"This is going to be the world's first prosthetic at the Paralympics that has been 3D printed," says Paul Sohi, in-house product designer at Autodesk, in this exclusive Dezeen movie. "We're at a stage technology-wise to initiate a paradigm shift in this industry."
"I am amputated below the knee," Schindler explains in the movie, which was filmed by Dezeen at prosthetic engineering company Reha-Technik Wellmer und Schmidbauer in Germany. "I have a special cycling leg that adapts to the pedal."
Schindler usually competes with a hand-made carbon-fibre prosthesis, but for the last year she and her orthopaedic technician Thomas Wellmer have been working with software company Autodesk to create a 3D-printed polycarbonate version.
Sports prostheses are highly bespoke and precise pieces of equipment, which need to be redesigned and refitted regularly to accommodate slight changes in an athlete's body over time.
This is currently a highly manual and therefore time-consuming and expensive process, but Schindler and Sohi believe they can speed it up considerably by taking advantage of advances in 3D scanning and printing technology.
"Right now things still happen by hand and it takes a long time," explains Sohi. "But plaster casting can become 3D scanning, socket design can become digital sculpting, carbon-fibre moulding can become 3D printing."
Schindler adds: "One of the big benefits of doing it digitally is that the process is much faster. With the 3D model we can see the changes much better and react faster."
Sohi has been using Autodesk's Fusion 360 software to design the prosthesis around a 3D scan of Schindler's residual limb.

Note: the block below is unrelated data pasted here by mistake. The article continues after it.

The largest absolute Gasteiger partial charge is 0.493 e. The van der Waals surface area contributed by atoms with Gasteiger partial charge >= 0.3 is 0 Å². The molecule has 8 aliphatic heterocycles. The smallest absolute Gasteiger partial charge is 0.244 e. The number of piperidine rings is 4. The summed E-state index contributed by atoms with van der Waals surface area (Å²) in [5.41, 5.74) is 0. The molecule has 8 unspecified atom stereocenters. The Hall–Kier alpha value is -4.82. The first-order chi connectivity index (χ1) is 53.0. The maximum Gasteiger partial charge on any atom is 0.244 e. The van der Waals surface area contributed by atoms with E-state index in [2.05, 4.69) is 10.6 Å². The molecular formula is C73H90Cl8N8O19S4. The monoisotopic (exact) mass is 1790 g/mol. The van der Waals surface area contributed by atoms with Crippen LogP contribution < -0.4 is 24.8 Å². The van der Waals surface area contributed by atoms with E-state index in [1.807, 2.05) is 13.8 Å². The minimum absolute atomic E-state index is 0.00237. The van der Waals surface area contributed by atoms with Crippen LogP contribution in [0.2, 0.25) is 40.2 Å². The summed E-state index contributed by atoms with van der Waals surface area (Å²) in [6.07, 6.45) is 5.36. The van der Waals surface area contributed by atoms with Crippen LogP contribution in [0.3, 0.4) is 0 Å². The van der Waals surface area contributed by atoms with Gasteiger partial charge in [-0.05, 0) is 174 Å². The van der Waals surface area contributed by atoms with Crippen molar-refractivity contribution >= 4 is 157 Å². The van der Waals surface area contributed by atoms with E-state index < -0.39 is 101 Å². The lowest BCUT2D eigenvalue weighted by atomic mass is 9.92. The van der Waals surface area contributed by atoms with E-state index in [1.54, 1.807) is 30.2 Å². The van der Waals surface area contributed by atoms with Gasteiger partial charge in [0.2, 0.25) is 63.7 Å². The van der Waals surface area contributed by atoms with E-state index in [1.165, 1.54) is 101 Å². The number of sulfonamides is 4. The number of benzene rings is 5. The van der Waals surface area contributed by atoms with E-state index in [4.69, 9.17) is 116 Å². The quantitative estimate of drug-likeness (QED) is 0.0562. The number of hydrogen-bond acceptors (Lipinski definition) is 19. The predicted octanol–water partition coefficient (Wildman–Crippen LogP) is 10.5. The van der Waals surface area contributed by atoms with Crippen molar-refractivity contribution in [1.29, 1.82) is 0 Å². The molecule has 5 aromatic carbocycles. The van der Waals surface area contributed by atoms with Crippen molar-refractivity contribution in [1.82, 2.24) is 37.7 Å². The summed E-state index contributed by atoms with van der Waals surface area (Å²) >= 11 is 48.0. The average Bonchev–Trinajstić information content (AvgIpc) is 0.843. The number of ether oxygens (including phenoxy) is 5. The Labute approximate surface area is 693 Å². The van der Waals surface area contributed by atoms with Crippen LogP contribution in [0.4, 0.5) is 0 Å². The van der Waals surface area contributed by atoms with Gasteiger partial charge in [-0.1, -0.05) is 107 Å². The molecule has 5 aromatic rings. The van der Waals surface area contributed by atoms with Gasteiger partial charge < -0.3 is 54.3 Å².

"Fusion 360 is an all-in-one software package, so it does modelling, animation and simulation," Sohi explains. "We could very quickly make changes and then see how that was going to affect things like the stress on the material."
Schindler and Sohi have been designing and testing a series of iterations of the prosthesis, which is 3D-printed in polycarbonate in two parts.
Schindler is training with the latest version, although Sohi is continuing to develop the design so that the final version Schindler will use at the Paralympic Games is more aerodynamic.
"With the last version we have definitely achieved a goal in that I can really ride with it," Schindler says. "I was even training outside and on the track, so I've been really surprised with what a big step we have made already."
The short-term aim is for Schindler to compete and win a medal at the Paralympic Games in Rio de Janeiro later this year, where she will be competing in a number of different road and track events.
However, both Schindler and Sohi believe the project can have much more far-reaching consequences by making sports prostheses – usually only available to elite athletes – more affordable and accessible.
"Because everything is digitally distributable, you can democratise the manufacturing and you can build prosthetics anywhere in the world," says Sohi. "This is very much the future of prosthetics."
"The new technology is great for me, but my big goal is really to open up the sports world for the average amputated person," Schindler explains. "It makes a big difference if you have been amputated and you still have the chance to be active, to be self confident, to enjoy life and not to give up."
This movie was filmed by Dezeen. Additional footage used in the movie is courtesy of Senger Prager.
Future Makers is a collaboration between Dezeen and Autodesk exploring how designers are harnessing new digital tools and advanced manufacturing technology to pioneer the future of making things. You can watch all the movies in the series as we publish them on our YouTube playlist: